Doubtless our sufferings fall by the will of God unto us, as they fell of old upon the people of Jerusalem. It was appointed by God who of them should die of hunger, who with sword, who should go into captivity, and who should be eaten up of beasts (Jer 15:2,3). So is the case here, namely, as God has appointed who, when, where, and the like, so he has, also, what manner of sufferings this or that good man shall undergo for his name. Let it then be concluded, that hitherto it appears, that the sufferings of saints are ordered and disposed by the will of God. But,

Fifth, As all this is determined by the will of God, so it is also appointed for what truth this or that saint shall suffer this or that kind of affliction…

Sixth, As it is appointed who, when, where, what kind, and for what truth, by the will of God, this and that saint should suffer; so also it is appointed by whose hand this or that man shall suffer for this or that truth…

Seventh, As all these pass through the hand of God, and come not to us but by his will, so how as also long is really determined as any of them all. It is not in man, but God, to set the time how long the rod of the wicked shall rest upon the lot of the righteous…

I have, in a few words, handled this last, to show you that our sufferings are ordered and disposed by him, that you might always, when you come into trouble for his name, not stagger nor be at a loss, but be stayed, composed, and settled in your minds, and say, “The will of the Lord be done” (Acts 21:14). I will also say unto you this by the way, that the will of God doth greatly work, even to order and dispose of the spirits of Christians, in order to willingness, disposedness, readiness, and resignation of ourselves to the mind of God.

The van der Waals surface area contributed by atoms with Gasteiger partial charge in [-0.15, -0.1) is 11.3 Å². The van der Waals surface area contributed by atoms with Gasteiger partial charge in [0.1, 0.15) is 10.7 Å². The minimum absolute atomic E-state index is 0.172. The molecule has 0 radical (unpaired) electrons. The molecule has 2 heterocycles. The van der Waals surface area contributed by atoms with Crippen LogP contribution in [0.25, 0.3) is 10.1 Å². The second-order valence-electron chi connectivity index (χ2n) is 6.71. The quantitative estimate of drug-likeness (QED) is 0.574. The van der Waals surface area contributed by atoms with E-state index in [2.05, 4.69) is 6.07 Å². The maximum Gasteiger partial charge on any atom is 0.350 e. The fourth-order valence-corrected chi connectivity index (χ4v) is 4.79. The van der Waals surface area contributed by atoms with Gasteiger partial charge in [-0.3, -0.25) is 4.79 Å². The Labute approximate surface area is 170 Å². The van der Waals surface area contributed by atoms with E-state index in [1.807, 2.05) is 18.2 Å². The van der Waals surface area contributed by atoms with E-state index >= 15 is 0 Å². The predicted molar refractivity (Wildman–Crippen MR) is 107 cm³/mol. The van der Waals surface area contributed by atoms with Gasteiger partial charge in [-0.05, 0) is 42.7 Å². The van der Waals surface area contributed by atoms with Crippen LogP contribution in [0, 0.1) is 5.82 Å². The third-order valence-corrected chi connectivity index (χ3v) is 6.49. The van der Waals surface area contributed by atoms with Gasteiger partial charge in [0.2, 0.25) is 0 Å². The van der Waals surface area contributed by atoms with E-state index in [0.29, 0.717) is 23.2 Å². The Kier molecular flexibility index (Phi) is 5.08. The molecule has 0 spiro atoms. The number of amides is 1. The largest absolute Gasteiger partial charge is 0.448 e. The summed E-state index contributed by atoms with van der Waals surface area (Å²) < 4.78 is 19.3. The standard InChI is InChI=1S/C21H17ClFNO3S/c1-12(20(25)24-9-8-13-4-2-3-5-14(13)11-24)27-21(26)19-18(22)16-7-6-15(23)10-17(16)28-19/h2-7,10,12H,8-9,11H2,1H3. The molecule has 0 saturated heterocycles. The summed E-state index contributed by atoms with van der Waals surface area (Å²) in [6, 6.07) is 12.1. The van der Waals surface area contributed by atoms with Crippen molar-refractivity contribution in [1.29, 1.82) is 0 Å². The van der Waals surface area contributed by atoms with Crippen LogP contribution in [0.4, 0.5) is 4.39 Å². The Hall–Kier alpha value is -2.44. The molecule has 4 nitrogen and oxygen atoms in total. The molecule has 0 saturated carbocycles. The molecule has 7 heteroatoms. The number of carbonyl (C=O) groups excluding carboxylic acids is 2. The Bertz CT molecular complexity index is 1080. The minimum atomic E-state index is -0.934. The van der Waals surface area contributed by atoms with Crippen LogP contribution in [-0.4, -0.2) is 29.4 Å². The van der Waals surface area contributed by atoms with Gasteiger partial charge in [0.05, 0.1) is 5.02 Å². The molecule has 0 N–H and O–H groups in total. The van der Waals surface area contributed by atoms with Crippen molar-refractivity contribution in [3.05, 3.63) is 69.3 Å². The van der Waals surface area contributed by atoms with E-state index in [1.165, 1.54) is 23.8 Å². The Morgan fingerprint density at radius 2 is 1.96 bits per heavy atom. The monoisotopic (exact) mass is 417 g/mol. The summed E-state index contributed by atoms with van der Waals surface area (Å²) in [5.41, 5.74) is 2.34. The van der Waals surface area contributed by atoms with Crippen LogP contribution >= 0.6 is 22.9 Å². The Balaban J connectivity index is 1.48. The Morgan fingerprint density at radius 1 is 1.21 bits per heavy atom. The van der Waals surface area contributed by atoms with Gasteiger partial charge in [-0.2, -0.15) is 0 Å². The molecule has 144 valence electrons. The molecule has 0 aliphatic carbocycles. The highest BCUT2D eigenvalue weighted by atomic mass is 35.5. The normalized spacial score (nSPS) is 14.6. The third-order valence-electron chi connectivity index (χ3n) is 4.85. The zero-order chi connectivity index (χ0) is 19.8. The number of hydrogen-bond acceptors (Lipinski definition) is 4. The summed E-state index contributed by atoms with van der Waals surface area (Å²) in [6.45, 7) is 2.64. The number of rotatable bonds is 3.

– John Bunyan, Seasonable Counsel: or, Advice to Sufferers.

11 Things I Loved About My Spring Break

11. I got to hang out with my family.
10. I got to read a lot of John Calvin.
9. I got to talk with members of my family.
8. I got to see Alistair Begg preach at his church.
7. I got to play ping-pong with members of my family.
6. I got to finish reading What He Must Be… If He Wants To Marry My Daughter and A Hunger For God.
5. I got to eat meals with my family.
4. I got to play soccer with some of my friends from home.
3. I got to see my big sisters new twin baby girls – additions to my family!
2. I got to attend my home church.
1. The number one thing that I loved about my spring break is… that I got to spend it at home, with my family.

A.W. Tozer on the Current State of Evangelicalism

A religious mentality, characterized by timidity and lack of moral courage has given us today a flabby Christianity, intellectually impoverished, dull, repetitious, and to a great many persons, just plain boresome. This peddled as the very faith of our fathers in direct lineal descent from Christ and the apostles. We spoon-feed this insipid pabulum to our inquiring youth, and to make it palatable spice it up with carnal amusements snatched from the unbelieving world. It is easier to entertain than to instruct. It is easier to follow degenerate public taste than to think for oneself. So too many of our evangelical leaders let their minds atrophy while they keep their fingers nimble operating religious gimmicks to bring in the curious crowd.